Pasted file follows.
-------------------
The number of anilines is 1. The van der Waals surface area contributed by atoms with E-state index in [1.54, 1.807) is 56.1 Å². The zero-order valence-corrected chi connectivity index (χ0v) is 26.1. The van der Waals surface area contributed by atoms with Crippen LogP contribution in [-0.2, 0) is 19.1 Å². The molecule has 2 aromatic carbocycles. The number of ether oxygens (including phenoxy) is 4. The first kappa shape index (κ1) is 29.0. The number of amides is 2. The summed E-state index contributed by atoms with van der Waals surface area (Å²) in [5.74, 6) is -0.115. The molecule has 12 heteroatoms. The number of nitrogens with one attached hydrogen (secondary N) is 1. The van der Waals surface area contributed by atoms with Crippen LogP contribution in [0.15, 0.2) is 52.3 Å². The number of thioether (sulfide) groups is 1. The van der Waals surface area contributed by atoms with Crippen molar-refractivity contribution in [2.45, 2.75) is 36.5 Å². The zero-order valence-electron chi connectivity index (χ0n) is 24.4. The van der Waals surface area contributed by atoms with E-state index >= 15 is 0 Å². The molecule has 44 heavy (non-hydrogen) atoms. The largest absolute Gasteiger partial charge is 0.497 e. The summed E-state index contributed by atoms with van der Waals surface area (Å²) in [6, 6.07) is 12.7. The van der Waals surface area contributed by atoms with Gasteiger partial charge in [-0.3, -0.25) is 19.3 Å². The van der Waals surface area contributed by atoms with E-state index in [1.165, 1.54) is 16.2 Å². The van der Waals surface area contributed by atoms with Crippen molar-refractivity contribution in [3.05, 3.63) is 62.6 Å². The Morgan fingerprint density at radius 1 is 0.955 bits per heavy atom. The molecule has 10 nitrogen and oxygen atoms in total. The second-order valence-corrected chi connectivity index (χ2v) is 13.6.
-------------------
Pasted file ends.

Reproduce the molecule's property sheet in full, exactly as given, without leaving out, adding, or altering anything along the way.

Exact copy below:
The number of anilines is 1. The van der Waals surface area contributed by atoms with E-state index in [1.54, 1.807) is 56.1 Å². The zero-order valence-corrected chi connectivity index (χ0v) is 26.1. The van der Waals surface area contributed by atoms with Crippen LogP contribution in [-0.2, 0) is 19.1 Å². The molecule has 2 aromatic carbocycles. The number of ether oxygens (including phenoxy) is 4. The first kappa shape index (κ1) is 29.0. The number of amides is 2. The summed E-state index contributed by atoms with van der Waals surface area (Å²) in [5.74, 6) is -0.115. The molecule has 12 heteroatoms. The number of nitrogens with one attached hydrogen (secondary N) is 1. The van der Waals surface area contributed by atoms with Crippen LogP contribution in [0.15, 0.2) is 52.3 Å². The number of thioether (sulfide) groups is 1. The van der Waals surface area contributed by atoms with Crippen molar-refractivity contribution in [2.45, 2.75) is 36.5 Å². The zero-order valence-electron chi connectivity index (χ0n) is 24.4. The van der Waals surface area contributed by atoms with E-state index >= 15 is 0 Å². The molecule has 44 heavy (non-hydrogen) atoms. The largest absolute Gasteiger partial charge is 0.497 e. The summed E-state index contributed by atoms with van der Waals surface area (Å²) in [6, 6.07) is 12.7. The van der Waals surface area contributed by atoms with Gasteiger partial charge in [-0.3, -0.25) is 19.3 Å². The van der Waals surface area contributed by atoms with E-state index in [1.165, 1.54) is 16.2 Å². The van der Waals surface area contributed by atoms with Crippen molar-refractivity contribution in [3.05, 3.63) is 62.6 Å². The Morgan fingerprint density at radius 1 is 0.955 bits per heavy atom. The molecule has 10 nitrogen and oxygen atoms in total. The second-order valence-corrected chi connectivity index (χ2v) is 13.6.